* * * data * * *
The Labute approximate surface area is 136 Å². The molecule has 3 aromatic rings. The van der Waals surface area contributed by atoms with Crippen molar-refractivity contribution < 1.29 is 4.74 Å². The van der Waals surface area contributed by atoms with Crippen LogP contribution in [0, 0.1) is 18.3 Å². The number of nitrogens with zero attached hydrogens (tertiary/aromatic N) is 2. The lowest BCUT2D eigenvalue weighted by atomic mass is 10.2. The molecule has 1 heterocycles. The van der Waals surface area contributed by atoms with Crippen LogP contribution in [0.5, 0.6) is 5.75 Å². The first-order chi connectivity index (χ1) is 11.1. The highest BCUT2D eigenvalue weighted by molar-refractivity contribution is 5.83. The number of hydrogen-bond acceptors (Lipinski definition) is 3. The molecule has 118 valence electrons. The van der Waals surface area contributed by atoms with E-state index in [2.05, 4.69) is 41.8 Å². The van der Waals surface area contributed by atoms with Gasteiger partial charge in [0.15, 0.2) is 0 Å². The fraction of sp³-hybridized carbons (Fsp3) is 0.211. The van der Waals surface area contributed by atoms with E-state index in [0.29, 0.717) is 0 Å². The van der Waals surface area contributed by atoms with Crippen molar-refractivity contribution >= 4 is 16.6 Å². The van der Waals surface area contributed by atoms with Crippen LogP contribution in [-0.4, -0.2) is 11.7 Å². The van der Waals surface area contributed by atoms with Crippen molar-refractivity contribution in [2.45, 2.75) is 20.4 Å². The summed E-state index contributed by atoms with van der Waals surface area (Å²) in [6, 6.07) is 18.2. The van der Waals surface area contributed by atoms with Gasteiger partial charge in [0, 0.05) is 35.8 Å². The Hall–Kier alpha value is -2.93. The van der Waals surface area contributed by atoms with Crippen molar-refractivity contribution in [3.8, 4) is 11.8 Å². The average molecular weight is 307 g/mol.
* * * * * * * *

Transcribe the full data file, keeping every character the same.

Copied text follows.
The Labute approximate surface area is 136 Å². The molecule has 3 aromatic rings. The van der Waals surface area contributed by atoms with Crippen molar-refractivity contribution < 1.29 is 4.74 Å². The van der Waals surface area contributed by atoms with Crippen LogP contribution in [0, 0.1) is 18.3 Å². The number of nitrogens with zero attached hydrogens (tertiary/aromatic N) is 2. The lowest BCUT2D eigenvalue weighted by atomic mass is 10.2. The molecule has 1 heterocycles. The van der Waals surface area contributed by atoms with Crippen LogP contribution in [0.5, 0.6) is 5.75 Å². The first-order chi connectivity index (χ1) is 11.1. The highest BCUT2D eigenvalue weighted by molar-refractivity contribution is 5.83. The number of hydrogen-bond acceptors (Lipinski definition) is 3. The molecule has 118 valence electrons. The van der Waals surface area contributed by atoms with E-state index in [2.05, 4.69) is 41.8 Å². The van der Waals surface area contributed by atoms with Gasteiger partial charge in [0.15, 0.2) is 0 Å². The fraction of sp³-hybridized carbons (Fsp3) is 0.211. The van der Waals surface area contributed by atoms with E-state index in [0.29, 0.717) is 0 Å². The van der Waals surface area contributed by atoms with Crippen molar-refractivity contribution >= 4 is 16.6 Å². The van der Waals surface area contributed by atoms with Crippen LogP contribution in [-0.4, -0.2) is 11.7 Å². The van der Waals surface area contributed by atoms with Crippen molar-refractivity contribution in [2.45, 2.75) is 20.4 Å². The summed E-state index contributed by atoms with van der Waals surface area (Å²) in [6, 6.07) is 18.2. The van der Waals surface area contributed by atoms with Gasteiger partial charge in [0, 0.05) is 35.8 Å². The Hall–Kier alpha value is -2.93. The van der Waals surface area contributed by atoms with Crippen molar-refractivity contribution in [3.8, 4) is 11.8 Å². The average molecular weight is 307 g/mol.